New Jersey Boat Bill of Sale Form


A New Jersey boat bill of sale form identifies a vessel, motor, and trailer when two (2) parties transfer property. Both individuals use the document to confirm the watercraft’s manufacturer, type, year, length, title number, and hull identification number (HIN). If the exchange involves a motor, they must also list its make, model, year, horsepower, engine hours, and serial number. Similarly, if it concerns a trailer, the person completing the form must disclose its brand, type, year, axles, vehicle identification number (VIN), and license plate number.

  • Statutes: §§ 12:7-23.1 to 12:7-87
  • Signing Requirements: The merchant must sign with the buyer to confirm the information within the document. Notarization is required when an individual transfers the boat from a non-title state into New Jersey.

What is a New Jersey Vessel Bill of Sale?

A New Jersey vessel bill of sale explains how a buyer and seller handled a boat transaction. Each person reveals their contact information, date of purchase, and payment details, such as the sale price and the method. By utilizing the form, both parties have a permanent record. Essentially, it is a glorified receipt, enabling the previous and current owners to prove the transfer happened. The buyer can show their newly obtained ownership, whereas the seller can verify their release of liability.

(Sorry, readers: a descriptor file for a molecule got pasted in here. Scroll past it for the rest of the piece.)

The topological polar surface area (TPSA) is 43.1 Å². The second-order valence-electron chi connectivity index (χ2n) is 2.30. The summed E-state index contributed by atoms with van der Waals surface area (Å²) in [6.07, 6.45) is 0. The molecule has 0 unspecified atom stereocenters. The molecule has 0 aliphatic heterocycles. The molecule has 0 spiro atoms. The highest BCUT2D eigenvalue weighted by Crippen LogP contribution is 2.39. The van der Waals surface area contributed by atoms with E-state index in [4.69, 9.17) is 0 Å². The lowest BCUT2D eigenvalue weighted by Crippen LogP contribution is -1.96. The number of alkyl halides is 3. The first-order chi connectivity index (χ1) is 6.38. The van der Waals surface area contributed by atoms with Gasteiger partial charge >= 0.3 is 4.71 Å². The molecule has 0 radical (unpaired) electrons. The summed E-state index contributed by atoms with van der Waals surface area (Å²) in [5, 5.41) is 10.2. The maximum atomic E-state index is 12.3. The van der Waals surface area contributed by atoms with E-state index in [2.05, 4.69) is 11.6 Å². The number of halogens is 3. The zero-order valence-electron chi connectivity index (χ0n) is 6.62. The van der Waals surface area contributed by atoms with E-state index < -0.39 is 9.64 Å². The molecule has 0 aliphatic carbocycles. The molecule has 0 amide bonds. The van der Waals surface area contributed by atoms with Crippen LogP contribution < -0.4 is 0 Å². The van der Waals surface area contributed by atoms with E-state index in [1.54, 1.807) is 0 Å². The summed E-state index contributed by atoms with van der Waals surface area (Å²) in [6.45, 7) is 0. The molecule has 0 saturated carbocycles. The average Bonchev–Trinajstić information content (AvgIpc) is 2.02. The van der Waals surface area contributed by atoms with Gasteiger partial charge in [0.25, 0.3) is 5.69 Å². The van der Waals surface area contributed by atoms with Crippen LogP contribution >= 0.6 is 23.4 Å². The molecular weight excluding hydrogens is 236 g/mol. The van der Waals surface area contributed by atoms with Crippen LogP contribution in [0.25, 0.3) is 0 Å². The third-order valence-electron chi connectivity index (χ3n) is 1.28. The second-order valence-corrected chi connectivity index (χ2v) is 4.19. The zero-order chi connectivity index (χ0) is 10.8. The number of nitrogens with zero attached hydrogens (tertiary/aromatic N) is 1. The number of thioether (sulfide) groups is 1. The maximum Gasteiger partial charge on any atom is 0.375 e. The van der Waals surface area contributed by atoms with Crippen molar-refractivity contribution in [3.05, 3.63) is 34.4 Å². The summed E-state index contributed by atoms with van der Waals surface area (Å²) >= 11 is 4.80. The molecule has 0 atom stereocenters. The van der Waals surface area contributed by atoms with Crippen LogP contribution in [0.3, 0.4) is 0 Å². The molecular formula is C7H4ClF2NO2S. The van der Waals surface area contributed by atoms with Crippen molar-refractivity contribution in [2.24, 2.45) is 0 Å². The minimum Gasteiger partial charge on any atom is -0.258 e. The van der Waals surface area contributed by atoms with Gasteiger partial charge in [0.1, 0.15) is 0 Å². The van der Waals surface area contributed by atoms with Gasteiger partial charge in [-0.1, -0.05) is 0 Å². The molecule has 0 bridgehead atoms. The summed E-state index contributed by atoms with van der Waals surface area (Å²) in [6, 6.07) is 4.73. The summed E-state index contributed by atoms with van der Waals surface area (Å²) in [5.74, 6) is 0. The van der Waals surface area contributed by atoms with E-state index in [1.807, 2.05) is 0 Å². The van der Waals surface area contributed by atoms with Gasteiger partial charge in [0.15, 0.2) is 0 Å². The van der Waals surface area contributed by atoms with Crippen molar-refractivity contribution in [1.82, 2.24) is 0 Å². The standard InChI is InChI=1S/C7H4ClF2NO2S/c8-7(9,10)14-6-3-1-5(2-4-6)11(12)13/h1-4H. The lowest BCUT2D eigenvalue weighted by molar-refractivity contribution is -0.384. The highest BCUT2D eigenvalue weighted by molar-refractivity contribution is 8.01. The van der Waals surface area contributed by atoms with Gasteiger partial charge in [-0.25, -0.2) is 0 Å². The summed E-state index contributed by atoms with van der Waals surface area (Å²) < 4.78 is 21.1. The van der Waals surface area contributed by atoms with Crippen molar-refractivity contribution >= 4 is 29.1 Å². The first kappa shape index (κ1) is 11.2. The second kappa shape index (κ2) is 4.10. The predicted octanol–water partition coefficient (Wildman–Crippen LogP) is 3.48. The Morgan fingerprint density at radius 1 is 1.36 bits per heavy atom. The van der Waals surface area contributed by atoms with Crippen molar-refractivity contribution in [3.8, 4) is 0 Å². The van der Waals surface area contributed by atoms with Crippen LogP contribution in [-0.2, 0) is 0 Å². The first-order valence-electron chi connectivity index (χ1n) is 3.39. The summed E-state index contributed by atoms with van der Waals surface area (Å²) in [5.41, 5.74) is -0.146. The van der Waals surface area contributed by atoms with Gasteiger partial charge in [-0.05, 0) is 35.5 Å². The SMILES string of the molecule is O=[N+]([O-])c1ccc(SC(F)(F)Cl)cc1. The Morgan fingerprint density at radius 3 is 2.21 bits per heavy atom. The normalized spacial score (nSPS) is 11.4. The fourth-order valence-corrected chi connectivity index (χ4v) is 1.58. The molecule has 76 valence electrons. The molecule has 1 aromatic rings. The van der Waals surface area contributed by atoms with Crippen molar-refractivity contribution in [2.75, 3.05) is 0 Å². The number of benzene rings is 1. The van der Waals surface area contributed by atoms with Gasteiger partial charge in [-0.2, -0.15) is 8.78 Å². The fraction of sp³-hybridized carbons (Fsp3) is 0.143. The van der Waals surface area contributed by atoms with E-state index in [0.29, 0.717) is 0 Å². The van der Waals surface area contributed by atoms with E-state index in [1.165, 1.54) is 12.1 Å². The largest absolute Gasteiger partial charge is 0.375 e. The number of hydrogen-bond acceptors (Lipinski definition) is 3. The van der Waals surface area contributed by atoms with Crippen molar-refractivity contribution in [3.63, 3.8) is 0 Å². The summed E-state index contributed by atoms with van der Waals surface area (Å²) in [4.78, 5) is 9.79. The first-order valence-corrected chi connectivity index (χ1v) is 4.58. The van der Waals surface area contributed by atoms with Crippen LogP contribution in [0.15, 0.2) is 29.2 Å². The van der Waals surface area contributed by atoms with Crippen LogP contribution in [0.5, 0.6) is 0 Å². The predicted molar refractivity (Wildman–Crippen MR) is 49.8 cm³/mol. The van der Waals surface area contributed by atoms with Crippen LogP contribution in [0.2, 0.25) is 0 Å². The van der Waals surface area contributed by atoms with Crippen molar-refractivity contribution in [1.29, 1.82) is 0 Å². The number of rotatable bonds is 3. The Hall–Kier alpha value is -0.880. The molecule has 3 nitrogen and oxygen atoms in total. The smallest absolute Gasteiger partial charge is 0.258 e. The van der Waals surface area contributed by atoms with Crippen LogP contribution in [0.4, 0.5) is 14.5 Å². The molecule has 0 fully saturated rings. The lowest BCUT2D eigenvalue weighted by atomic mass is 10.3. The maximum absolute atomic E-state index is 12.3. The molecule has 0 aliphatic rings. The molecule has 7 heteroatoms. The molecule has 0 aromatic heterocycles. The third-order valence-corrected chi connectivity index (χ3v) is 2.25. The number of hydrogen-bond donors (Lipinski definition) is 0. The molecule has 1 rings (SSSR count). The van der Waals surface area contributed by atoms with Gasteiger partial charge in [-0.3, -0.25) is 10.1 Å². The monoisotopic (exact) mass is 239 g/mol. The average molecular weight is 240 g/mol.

Did You Know?

Residents in New Jersey must have a Boating Safety Course Certificate and boat license to operate a powered vessel. Non-powered boats, such as kayaks and canoes, do not require a certification or license.

Interested parties must be at least sixteen (16) years old to take a boating safety course approved by the New Jersey State Police (NJSP). If they are under seventeen (17) years old, they must provide a consent letter from a parent or legal guardian.

After passing the education class, they receive a certificate and license, which they must bring to their nearest motor vehicle agency for licensing. In addition, they must provide “6 points of ID” and pay $18.

How to Register a Boat in New Jersey (4 Steps)

Motorized boats in New Jersey require registration. The vessel only needs a title if it is longer than twelve (12) feet. Documentation must occur within ten (10) days of the purchase, or the owner must pay a $25 fine.